New Zealand Law Society - Maria Sopoaga talks about the NZLS Pilot Mentoring Programme

Maria Sopoaga talks about the NZLS Pilot Mentoring Programme

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Have you had a mentor or been a mentor? Please can you describe the experience in a few words.

I have both been a mentor and have had a number of mentors throughout my life, and I am really grateful to have been able to experience both sides. As a mentor, I’ve been a friend, a confidant, a guide and teacher all in one, and you learn so much both about your mentee, and yourself. Most of my mentoring roles have focussed on young people at transitional times in their life (i.e. embarking on the end of their high school career and those in the first year of their tertiary studies) and it is beyond rewarding to be able to draw from my own experience to demystify the experience that would feel really alien to these students otherwise. As someone now in a transitional period in my professional career myself, moving into the work force from university, I’ve found that having mentors has really grounded me, made me feel supported, and has encouraged me to back myself to try new things where I probably wouldn’t if I didn’t get the gentle nudge from them.

How do you think mentoring could assist /assists/assisted you with your career and personal development?

Mentoring has vastly assisted my career and my personal development in ways I hadn’t realised before having mentors. In a short time, I’ve been able to achieve a lot that I’m proud of both within work and as part of the legal community because of the encouragement and support of my mentor. I wouldn’t have had the confidence to be part of the Young Lawyers Committee or reach out to others without mentoring. Moreover, having a mentor has made me more intentional about seeking out opportunities and others both within the legal community and in the wider professional community, broadening my networks and allowing me to connect with some amazing people doing great things. It has also fostered and encouraged my heart for service and helping others, which I hope is something that others can gain too.

In a recent NZLS Lawyer Survey only 36% of lawyers reported feeling well connected to others in the profession, and just 29% of lawyers agreed that the legal profession values diversity and inclusion and meets the needs of diverse groups. In your view, how can mentoring programmes help?

Mentoring programmes formalise and create a platform for people to come together who may not usually, or feel uncomfortable, creating a platform to connect with others themselves. It can be a daunting task to put yourself out there to be either a mentor or a mentee, and a mentoring programme can catalyse connections in a way that doesn’t burden those who are willing to put themselves out there. We also know that unconscious bias is real, and runs a lot deeper than most of us would care to admit. The mentoring programme will allow us to connect with others who we may not usually cross paths with otherwise, and in that way, can foster better connections across diverse communities.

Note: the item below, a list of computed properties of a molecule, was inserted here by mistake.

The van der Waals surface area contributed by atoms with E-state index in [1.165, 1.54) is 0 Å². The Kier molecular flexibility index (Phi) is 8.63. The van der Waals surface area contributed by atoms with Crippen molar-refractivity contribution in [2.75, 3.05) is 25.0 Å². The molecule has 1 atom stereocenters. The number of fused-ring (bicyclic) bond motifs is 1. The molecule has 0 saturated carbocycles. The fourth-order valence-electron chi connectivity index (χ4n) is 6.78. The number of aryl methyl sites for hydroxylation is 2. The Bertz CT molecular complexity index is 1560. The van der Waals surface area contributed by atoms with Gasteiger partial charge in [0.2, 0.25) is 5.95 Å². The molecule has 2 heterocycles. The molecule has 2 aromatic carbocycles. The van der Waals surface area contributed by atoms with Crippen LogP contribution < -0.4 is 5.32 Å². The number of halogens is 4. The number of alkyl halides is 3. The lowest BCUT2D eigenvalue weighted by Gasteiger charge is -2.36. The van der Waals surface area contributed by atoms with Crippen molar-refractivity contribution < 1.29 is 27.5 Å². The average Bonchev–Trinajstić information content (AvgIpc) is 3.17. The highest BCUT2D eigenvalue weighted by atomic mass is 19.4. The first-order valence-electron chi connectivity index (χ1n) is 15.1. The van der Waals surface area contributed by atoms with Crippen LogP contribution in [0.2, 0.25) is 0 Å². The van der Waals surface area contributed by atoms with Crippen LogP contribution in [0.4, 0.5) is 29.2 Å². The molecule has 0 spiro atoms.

How can mentees drive the mentoring relationship?

I think there are a lot of lawyers out there who may have not considered the idea of being a mentor before, but would be willing to provide support to those who reach out. While our profession has been criticised for its historically inappropriate and unhealthy culture, there are so many of us willing to help change but are unsure how. As mentees, lawyers are just as responsible to teach, guide and support those brave enough to put their hand up as mentors, and in that practice we can build connections and relationships that will, hopefully, turn the needle in the right direction for our profession.

Anything else you'd like to add?

Don’t be afraid to put your hand up to be a mentor, a mentee, or both! Lawyers at every stage of their career will greatly benefit by being a mentor/mentee/both, not purely for the sake of networking but through the meaningful relationships with others who are not carbon copies of ourselves. If we are not open to our differences we will uphold a system that we know does not work. In order to be better we need to change what has been the status quo, and the best way to do that is to shake things up and try something new. So be bold, be confident and pay it forward!

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